Botanical Illustrations created by Women

Botanical Illustrations created by Women

Gardens, flora and fauna have long been a source of inspiration to stitchers. Floral themes run through out the history of textiles and embroidery. Many of the early embroidery designs were adapted from early herbals. Stitchers still delight in floral themes today.

In 2001 an exhibition that explored the relationship of women and natural studies was held in Department of Special Collections at the University of Wisconsin-Madison. The site housing associated images is still online.

Themes include nature writing, scientific illustration, and women’s careers and training in the natural sciences. Sections that I think readers will find interesting are Elizabeth Blackwell, the daughter of an Aberdeen merchant, who eloped to London and soon found herself with a husband in prison for debt. Blackwell produced books on plants based on flowers and plants she viewed in Chelsea botanical gardens.

The other section I think readers will enjoy is the section on Illustrators as the botanical drawing is delightful.

The Illustrations of these books housed in the exhibit are well worth browsing as they form an online source for design inspiration that should not be missed by designers or anyone interested in the influences of print on textile design. The site houses larger images so you can take a really good look at the work.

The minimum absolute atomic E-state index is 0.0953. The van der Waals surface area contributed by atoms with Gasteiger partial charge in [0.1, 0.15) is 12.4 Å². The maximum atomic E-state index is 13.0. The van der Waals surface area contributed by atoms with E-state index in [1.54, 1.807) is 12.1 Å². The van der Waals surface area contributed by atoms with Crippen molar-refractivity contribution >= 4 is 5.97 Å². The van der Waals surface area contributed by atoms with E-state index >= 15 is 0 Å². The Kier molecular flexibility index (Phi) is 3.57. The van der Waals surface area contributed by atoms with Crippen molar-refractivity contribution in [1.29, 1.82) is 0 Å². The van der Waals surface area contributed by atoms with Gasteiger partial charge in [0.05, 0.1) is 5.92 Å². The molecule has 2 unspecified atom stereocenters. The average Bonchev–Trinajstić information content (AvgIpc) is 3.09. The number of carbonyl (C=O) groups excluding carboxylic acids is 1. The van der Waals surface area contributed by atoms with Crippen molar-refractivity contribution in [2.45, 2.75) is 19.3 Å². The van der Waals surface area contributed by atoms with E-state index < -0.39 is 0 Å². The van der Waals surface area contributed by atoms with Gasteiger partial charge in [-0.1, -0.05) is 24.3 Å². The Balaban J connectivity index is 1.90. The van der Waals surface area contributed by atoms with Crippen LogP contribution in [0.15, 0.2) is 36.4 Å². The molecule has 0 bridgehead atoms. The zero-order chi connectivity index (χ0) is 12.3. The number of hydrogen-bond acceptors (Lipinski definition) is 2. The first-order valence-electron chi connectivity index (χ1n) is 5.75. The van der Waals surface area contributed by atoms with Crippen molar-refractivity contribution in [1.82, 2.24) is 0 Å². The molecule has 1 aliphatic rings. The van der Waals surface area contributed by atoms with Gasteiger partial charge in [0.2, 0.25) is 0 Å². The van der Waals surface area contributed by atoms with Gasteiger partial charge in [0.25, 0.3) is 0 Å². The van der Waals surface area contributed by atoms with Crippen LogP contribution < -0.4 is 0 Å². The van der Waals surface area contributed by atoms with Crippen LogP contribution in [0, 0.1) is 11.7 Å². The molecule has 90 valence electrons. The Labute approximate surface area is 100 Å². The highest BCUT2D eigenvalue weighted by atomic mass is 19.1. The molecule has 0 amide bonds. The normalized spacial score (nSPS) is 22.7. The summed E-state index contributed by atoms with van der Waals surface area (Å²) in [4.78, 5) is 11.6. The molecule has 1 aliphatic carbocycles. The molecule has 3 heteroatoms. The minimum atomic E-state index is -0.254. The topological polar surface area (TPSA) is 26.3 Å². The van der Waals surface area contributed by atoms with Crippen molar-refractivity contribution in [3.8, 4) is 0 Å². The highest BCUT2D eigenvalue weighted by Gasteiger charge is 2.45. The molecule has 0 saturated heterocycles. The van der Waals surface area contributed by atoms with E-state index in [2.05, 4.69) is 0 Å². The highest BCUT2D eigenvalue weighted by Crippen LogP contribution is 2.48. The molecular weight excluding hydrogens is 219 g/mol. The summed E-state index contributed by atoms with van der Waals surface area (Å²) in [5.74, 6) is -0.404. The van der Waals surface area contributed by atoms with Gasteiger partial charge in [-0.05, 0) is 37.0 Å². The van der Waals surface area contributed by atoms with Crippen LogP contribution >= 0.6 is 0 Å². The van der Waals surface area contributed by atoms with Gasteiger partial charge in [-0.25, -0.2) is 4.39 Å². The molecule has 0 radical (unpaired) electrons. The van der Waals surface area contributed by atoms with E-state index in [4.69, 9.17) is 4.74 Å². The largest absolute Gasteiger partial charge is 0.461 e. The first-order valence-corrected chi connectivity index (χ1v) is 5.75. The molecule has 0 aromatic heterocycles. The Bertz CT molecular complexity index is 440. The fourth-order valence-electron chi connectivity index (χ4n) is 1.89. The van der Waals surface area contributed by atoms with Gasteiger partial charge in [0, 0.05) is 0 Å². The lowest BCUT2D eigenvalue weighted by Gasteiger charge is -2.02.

So make a cuppa, settle back and enjoy!


  1. Very inpressive. I love this style of pictures.
    I’m also popping in to let you know that you’ve been tagged for the You Make My Day Award.

    I really enjoy your blog and your work.

  2. This is exquisite ! It is also a theme that is widely and delightfully used in jewellery.

    It’s a coincidence but I’ve decided to work on a potato plant for January’s TIF (not the admiration theme though lol)

  3. Sharon for those that are interested Maria Sibella Merian’s “Erucarum Ortus” is re-published by Dover Press, (the illustrations). They have a book of all the illustrations or you could purchase a CD. These can be found at Amazon Books.

  4. Wow, Sharon. What a great resource this site is !! I love how some of the work is attributed to “Mrs So and So”, no christian name, or just “A Lady”. We’ve certainly come a long way since the times when it was not quite proper for a female to engage in any activity that wasn’t related to child bearing or household management, haven’t we? All of those illustrations are stunning, the details in the floral drawings are superb, thanks so much for sharing. Off now to tackle a class sample for Wednesday so I can take yet another look at TIF.

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